Issues raised in relation to harm were identical to those already discussed above with regard to guidelines for dangerous driving offences (see the section on dangerous driving offences above).

Sentence levels

There were mixed views on our proposals for sentence tables for the guidelines for causing death by careless driving and causing serious injury by careless driving. Some wanted to see higher sentences reflecting the serious harm caused in these cases. However, many groups, including road safety groups and the families of victims, argued that sentence levels at the lower end of culpability were too high.

“The proposed levels [for causing death by careless driving] all have custody as a starting point with a community order only included in the range proposed for the least culpability level. As shown above, custodial sentences are rarely used with causing death by careless driving convictions. Only one in four drivers convicted of this offence went to prison in 2021.

We have argued that careless driving includes human errors and lapses. The Safer System approach, adopted by the DfT and transport authorities across the country, acknowledges people make mistakes and aims to design a transport system so that these mistakes do not prove fatal or serious. We do not think it fair to send drivers to prison because transport operators, politicians and policy makers have allowed excess risk in our system.” Action Vision Zero

“The death by careless driving [guideline] does need to include more community orders and not solely custodial orders, especially when it falls under lesser culpability.” Roadpeace

“I think [the penalties for causing death by careless driving] are too high. The proposed levels all have custody as a starting point with a community order only included in the range proposed for the least culpability level. Whilst there was a need to close the gap between causing death by dangerous driving with a higher maximum penalty, and the sentencing for this offence, I think this goes too far. Whilst a prison sentence is appropriate for level A High Culpability, it is not necessarily appropriate for level B medium culpability.” Professor Sally Kyd

The Council considered carefully the balance of views on the levels for causing death by careless driving. Noting that it would be open to the court to suspend most of the sentences being proposed where there is a realistic prospect of rehabilitation, and noting the need to reflect the loss of life involved in these offences, the Council concluded that it was not appropriate to make any amendments to the sentencing table for causing death by careless driving.

For the levels in the guideline for causing serious injury by careless driving, many agreed with our proposals. However, many of the same points were repeated about greater use of community orders, with at least as much force as for causing death by careless driving:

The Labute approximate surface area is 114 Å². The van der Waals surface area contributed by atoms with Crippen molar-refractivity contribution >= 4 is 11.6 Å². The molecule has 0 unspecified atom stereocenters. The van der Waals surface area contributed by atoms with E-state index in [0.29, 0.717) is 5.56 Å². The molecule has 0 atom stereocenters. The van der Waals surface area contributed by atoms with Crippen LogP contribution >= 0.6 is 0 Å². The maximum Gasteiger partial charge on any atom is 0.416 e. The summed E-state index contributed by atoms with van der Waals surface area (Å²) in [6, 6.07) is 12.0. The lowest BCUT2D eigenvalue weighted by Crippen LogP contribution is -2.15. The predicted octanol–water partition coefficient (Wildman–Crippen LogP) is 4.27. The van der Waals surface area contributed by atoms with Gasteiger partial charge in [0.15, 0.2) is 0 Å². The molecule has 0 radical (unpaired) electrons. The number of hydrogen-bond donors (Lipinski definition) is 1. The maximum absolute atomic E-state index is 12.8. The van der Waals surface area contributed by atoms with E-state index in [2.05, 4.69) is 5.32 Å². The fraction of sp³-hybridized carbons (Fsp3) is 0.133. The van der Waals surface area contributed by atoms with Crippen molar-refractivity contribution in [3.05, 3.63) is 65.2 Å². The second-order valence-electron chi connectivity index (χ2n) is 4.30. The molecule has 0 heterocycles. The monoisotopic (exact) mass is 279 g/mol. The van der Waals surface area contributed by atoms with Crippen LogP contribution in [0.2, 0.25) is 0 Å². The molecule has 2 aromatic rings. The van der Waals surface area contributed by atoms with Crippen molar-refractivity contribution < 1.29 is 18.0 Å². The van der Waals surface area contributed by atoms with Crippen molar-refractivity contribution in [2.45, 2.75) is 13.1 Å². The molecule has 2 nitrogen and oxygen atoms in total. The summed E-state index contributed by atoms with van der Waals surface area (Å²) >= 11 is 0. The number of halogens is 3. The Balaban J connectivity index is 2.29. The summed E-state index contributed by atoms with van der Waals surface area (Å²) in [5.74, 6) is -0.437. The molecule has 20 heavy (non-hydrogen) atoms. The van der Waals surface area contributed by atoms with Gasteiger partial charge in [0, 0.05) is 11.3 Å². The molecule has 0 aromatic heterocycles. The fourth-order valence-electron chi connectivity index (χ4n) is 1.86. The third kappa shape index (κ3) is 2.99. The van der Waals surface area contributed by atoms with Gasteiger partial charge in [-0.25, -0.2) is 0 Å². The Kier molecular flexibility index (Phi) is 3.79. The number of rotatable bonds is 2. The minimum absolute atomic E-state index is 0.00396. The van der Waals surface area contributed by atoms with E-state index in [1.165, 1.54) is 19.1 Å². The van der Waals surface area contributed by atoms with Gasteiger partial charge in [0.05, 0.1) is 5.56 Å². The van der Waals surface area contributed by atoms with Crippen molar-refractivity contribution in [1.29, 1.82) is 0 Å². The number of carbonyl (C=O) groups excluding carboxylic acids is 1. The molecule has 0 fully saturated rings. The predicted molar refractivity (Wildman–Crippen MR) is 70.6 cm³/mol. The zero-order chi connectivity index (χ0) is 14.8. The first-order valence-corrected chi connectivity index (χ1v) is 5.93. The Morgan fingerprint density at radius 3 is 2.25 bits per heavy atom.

“I do not agree that a culpability C, harm 2 should attract a custodial sentence.  Given the potential minor behaviour that may have led to such a conviction then I do not believe that prison is an effective punishment for this type of offender.  I would like to see a community order range instead for this factor.

Starting Point – Mid Level Community Order

Range – Low level Community Order – High level Community Order”

Dr Adam Snow

Professor Kyd made this point:

“The proposed sentence levels are the same as for dangerous driving. If a driver falls far below the standard of a competent and careful driver, they will always display a higher level of culpability than someone who just drives below the standard of a competent and careful driver, no matter the outcome of the driving. Whether a driver causes a [road traffic collision] is beyond their control (it is reliant on the reactions of other road users in many cases), as is the severity of any injuries that result, as well as whether anyone luckily escapes without injury. The worse the standard of driving, the more likely a collision will ensue, with the risks involved. I would therefore wish to see the sentencing for this offence being below that of dangerous driving, even though the maximum penalty is the same. Although I appreciate the Sentencing Council needs to be mindful of what Parliament has set as the maximum penalty, I would suggest that all but the most serious examples of this offence (where the higher level of harm is caused) would not warrant a prison sentence.”  Professor Sally Kyd

Action Vision Zero and others also thought that non-custodial sentences should make up the majority of the table.

The Council agreed that it would be useful to review the sentence table for causing serious injury by careless driving in light of these comments, mindful also of the need for penalties to be proportionate with those for causing serious injury by dangerous driving.